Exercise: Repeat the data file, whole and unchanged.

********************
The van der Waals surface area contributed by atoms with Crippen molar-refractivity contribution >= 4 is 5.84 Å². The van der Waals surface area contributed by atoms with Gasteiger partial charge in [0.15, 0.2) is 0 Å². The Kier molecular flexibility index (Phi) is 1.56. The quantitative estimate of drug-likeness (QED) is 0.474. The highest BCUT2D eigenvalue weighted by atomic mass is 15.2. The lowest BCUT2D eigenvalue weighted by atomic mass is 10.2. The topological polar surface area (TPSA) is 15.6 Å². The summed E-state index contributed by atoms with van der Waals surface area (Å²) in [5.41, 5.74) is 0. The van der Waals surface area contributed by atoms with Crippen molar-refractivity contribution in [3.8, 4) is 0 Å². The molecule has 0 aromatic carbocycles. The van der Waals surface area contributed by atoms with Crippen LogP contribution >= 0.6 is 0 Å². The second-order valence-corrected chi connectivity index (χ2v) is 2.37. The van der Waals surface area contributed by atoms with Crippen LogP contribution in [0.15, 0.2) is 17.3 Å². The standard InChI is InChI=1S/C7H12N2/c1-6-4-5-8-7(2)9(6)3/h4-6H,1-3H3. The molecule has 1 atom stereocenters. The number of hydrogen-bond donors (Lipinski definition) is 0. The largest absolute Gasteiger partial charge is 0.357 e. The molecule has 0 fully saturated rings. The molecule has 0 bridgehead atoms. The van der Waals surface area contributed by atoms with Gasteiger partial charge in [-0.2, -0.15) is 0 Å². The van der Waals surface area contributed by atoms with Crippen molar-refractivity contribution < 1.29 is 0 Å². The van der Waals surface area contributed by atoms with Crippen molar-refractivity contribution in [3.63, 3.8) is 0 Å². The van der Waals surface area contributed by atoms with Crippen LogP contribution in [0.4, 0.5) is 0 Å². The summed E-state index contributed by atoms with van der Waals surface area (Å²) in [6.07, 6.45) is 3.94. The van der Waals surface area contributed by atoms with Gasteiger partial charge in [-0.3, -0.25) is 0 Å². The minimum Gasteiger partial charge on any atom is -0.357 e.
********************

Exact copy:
The van der Waals surface area contributed by atoms with Crippen molar-refractivity contribution >= 4 is 5.84 Å². The van der Waals surface area contributed by atoms with Gasteiger partial charge in [0.15, 0.2) is 0 Å². The Kier molecular flexibility index (Phi) is 1.56. The quantitative estimate of drug-likeness (QED) is 0.474. The highest BCUT2D eigenvalue weighted by atomic mass is 15.2. The lowest BCUT2D eigenvalue weighted by atomic mass is 10.2. The topological polar surface area (TPSA) is 15.6 Å². The summed E-state index contributed by atoms with van der Waals surface area (Å²) in [5.41, 5.74) is 0. The van der Waals surface area contributed by atoms with Crippen molar-refractivity contribution in [3.8, 4) is 0 Å². The molecule has 0 aromatic carbocycles. The van der Waals surface area contributed by atoms with Crippen LogP contribution >= 0.6 is 0 Å². The second-order valence-corrected chi connectivity index (χ2v) is 2.37. The van der Waals surface area contributed by atoms with Crippen LogP contribution in [0.15, 0.2) is 17.3 Å². The standard InChI is InChI=1S/C7H12N2/c1-6-4-5-8-7(2)9(6)3/h4-6H,1-3H3. The molecule has 1 atom stereocenters. The number of hydrogen-bond donors (Lipinski definition) is 0. The largest absolute Gasteiger partial charge is 0.357 e. The molecule has 0 fully saturated rings. The molecule has 0 bridgehead atoms. The van der Waals surface area contributed by atoms with Gasteiger partial charge in [-0.2, -0.15) is 0 Å². The van der Waals surface area contributed by atoms with Crippen molar-refractivity contribution < 1.29 is 0 Å². The van der Waals surface area contributed by atoms with Crippen molar-refractivity contribution in [3.63, 3.8) is 0 Å². The van der Waals surface area contributed by atoms with Crippen LogP contribution in [0.4, 0.5) is 0 Å². The summed E-state index contributed by atoms with van der Waals surface area (Å²) in [6.07, 6.45) is 3.94. The van der Waals surface area contributed by atoms with Gasteiger partial charge in [-0.3, -0.25) is 0 Å². The minimum Gasteiger partial charge on any atom is -0.357 e.